Last Saturday, Price set an NHL record by achieving his 10th consecutive win to start a season. And as Arpon Basu of NHL.com pointed out in his column on Tuesday, if Price can help the Canadiens beat the visiting 7-7-1 Florida Panthers for his 11th straight win Tuesday night, he’ll tie a franchise record that was set by Hall of Famer George Hainsworth in 1927 for most consecutive victories in a single season.
Perhaps the most amazing thing about Price’s early-season dominance—he has a .957 save percentage, a 1.40 goals-against average and two shutouts—is that we’ve come to expect this level of play from him.
With respect to some of the greatest goaltenders in recent memory—Patrick Roy and Martin Brodeur among them—the last one we recall having such a dominant presence in his net was Dominik Hasek, who was stringing together Vezina Trophy wins in the 1990s like he was collecting seashells on the beach.
What does the man famously dubbed “The Dominator” think of Price?
“He is amazing right now,” said Hasek in a telephone interview with Sportsnet on Monday. “I watched him at the World Cup and recently saw him in a game with the Canadiens; he seems to me like everything is so easy for him. The way he makes saves, even when he’s out of position, it seems like everything is so smooth.”
In that respect, Hasek and Price are polar opposites.
The Pardubice, Czech Republic native had a tendency of making every save appear near impossible. He’d flop around his crease, roll into a two-pad stack, and he specialized in second-effort spins to get his blocker on a puck that was destined for the back of the net.
“Dominik was a guy who made a save and didn’t give up, and then he was there again,” said Hasek’s countryman Jaromir Jagr after Florida’s morning skate Tuesday. “Price is the other way around. With his style he looks so slow, but he’s so fast that when he makes a save it’s even more embarrassing for the forwards. He does it like he isn’t going to be there but he’s already there.”
And maybe that trait Jagr recognizes in Price has as much to do with the goaltender’s ability as it does with the evolution of the game.
As Jagr noted, there’s very little difference between first liners and fourth liners in today’s NHL; everyone can shoot the puck with precision.
But in Hasek’s day, nearly every fourth line in the league had at least one enforcer on it and every third line was primarily used to check the opposition’s best forwards. He could show a shooter an opening and take it away all in the same breath.
“For sure, I cheated,” said Hasek. “I’d get myself to cover one part of the net and you expect them to shoot to the other part of the net. You had to out-smart them.”
But Price? His economy of movement allows him to play the position perhaps more honestly as anyone ever has before him.
As goaltender Ben Scrivens, who served with the Canadiens in Price’s 70-game absence last season, put it, the Canadiens’ starter doesn’t need to cheat because his confidence in his own ability allows him to just wait for the action to come to him.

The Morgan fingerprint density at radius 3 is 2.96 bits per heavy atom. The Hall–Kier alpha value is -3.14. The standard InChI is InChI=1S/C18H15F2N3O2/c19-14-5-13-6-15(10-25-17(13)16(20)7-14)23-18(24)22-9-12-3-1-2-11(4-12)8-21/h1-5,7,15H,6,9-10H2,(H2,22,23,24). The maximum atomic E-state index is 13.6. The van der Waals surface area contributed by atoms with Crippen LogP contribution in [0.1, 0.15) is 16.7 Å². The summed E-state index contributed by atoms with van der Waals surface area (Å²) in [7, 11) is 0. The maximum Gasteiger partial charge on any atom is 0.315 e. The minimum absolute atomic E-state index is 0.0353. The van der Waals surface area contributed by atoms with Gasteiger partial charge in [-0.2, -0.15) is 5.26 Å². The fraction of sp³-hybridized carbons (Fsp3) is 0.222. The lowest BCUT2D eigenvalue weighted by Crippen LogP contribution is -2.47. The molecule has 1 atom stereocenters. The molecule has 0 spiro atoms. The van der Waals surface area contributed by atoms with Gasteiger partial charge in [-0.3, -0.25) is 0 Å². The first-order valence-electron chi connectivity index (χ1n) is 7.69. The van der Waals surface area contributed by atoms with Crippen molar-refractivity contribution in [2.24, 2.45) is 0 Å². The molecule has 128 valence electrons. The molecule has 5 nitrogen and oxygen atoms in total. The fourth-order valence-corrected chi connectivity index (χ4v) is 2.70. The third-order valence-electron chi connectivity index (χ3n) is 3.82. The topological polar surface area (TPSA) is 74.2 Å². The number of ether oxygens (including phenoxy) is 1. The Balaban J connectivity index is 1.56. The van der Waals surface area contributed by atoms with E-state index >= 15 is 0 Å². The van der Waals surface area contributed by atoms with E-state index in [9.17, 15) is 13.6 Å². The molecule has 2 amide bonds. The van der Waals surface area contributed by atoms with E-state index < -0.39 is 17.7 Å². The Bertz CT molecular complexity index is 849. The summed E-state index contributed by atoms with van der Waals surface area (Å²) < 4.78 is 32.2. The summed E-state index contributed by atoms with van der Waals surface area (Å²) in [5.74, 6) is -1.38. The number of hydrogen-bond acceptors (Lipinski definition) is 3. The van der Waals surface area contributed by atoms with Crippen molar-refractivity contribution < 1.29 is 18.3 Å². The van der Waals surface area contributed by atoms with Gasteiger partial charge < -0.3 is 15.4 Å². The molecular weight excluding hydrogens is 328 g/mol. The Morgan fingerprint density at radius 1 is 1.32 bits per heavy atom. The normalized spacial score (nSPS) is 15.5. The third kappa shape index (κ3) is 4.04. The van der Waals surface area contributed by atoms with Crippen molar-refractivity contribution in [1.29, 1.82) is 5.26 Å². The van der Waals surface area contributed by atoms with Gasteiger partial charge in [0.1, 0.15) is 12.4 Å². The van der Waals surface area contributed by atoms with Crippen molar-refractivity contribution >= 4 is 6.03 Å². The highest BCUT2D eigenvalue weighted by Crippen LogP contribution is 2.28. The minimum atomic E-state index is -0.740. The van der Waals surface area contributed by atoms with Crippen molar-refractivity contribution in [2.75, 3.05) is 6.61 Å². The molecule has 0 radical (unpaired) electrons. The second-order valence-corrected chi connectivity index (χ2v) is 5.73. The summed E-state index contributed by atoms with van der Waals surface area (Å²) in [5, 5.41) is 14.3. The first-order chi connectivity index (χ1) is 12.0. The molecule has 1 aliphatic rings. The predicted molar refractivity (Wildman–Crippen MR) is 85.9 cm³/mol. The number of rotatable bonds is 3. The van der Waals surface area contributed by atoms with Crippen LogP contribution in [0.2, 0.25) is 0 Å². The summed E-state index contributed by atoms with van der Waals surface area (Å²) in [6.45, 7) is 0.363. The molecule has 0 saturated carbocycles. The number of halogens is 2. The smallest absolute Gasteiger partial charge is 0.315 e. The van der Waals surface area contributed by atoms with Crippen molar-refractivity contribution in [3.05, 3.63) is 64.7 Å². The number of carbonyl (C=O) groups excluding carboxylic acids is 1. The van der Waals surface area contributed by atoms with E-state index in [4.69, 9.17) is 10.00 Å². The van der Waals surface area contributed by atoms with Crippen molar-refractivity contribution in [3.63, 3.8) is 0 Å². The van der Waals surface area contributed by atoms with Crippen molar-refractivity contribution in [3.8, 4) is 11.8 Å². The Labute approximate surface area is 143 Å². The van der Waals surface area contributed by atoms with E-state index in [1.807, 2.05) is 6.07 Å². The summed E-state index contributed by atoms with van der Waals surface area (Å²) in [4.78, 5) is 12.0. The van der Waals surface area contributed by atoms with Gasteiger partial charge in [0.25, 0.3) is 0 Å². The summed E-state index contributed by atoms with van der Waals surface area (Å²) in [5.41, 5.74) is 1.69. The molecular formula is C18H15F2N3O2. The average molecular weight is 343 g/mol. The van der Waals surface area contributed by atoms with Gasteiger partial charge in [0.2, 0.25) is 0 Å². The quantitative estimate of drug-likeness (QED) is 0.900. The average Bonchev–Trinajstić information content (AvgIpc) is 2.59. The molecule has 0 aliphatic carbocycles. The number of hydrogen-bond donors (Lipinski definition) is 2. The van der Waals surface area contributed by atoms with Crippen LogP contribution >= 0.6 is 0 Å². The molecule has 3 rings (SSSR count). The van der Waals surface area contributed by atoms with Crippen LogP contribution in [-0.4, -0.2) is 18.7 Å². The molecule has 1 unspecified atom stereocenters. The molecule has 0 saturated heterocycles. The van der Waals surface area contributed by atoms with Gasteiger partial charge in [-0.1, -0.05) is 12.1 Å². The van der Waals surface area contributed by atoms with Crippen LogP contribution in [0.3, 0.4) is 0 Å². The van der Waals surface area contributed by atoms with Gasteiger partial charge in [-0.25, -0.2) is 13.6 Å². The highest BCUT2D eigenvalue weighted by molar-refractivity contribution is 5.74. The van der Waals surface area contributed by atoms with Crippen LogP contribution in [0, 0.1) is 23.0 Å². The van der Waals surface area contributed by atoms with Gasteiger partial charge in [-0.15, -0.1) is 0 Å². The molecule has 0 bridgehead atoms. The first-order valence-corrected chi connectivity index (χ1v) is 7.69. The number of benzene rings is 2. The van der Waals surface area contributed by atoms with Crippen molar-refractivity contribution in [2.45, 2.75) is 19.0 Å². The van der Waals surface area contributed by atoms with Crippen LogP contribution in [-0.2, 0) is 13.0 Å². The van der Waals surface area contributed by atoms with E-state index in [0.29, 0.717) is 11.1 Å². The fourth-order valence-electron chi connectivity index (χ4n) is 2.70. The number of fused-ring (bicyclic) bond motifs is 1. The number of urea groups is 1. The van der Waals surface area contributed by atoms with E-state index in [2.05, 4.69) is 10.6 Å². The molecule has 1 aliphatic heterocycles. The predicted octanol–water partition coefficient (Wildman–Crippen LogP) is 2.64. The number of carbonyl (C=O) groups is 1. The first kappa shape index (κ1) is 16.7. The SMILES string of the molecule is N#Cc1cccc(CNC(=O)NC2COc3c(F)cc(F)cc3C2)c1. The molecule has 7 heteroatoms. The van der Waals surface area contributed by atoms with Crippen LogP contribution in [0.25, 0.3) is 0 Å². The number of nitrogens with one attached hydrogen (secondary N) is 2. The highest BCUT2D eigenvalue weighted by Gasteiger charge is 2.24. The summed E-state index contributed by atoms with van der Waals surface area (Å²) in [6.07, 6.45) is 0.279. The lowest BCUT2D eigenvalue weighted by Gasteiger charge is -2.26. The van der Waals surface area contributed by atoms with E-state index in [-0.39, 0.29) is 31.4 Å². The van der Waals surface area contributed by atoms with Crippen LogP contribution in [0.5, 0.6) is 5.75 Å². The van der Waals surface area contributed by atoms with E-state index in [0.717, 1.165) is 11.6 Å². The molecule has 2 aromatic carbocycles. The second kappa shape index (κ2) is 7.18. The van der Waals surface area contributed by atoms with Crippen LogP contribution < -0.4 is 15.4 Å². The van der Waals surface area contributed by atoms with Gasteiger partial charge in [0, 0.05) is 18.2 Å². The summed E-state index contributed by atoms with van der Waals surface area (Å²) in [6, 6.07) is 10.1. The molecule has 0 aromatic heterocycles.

“He’s in more control than anybody else in the league,” Scrivens said last March. “You see him go side to side on a lateral play, whether it’s point to point for a one-timer or two-on-one back door, when he moves he’s compact the whole way. Or, at least, if he’s spread, he’s spread for a purpose. His movements are so efficient.
“Most guys have a desperation save and they’re committed to it, but he can be in desperation mode and contort and manipulate from desperation.”
That last part is one of the things Hasek made a living on.
Another common thread between the two is in the way they intimidate the opposition with their consistency.
“They have that intimidation factor because they stop all the (expletive) pucks,” said Jagr with a laugh. “They’re there before you even make the shot, so it’s a confidence killer for the forwards.”
Hasek never bought into the idea that his consistency might have the opposition feeling like they were trailing before the game even got started.
“I always looked at it from my point of view, I didn’t think about how the opponent felt,” said Hasek. “I never felt 100 per cent comfortable—like I was starting with a 1-0 lead. I was always starting just praying that I could do my job.
“I remember that a coach, one time, told me that for me the puck looks like a basketball, and I told him, ‘I don’t know what you’re talking about.’
“For me it’s just a puck, and I can give up a goal on the next shot. That’s how I approached the game, because you can play your best hockey and all of a sudden you can lose three or four in a row. I enjoyed it, but I tried to be grounded. I didn’t want to get ahead of myself.”
Over time, Price has developed that same mentality.
Gone are the days when Price would offer his thoughts on the big picture, let alone comment on his own individual performance. A conversation with him now includes several clichés about focusing on stopping the next puck that comes his way.
That focus served Price well over his indelible run with Team Canada, going unbeaten in the Sochi Olympics and in the World Cup of Hockey. It’s been the engine behind his incredible 64-18-6 record since the onset of the 2014-15 season.
“I always say it can change at any time,” said Hasek. “You feel confident, you feel like you’re in great shape, however you cannot be too comfortable. Everything can change. It just takes one little thing.”
But if things remain as they are for Price—and it’s hard to imagine him slowing down in the foreseeable future—his name will be etched into various chapters of the record books.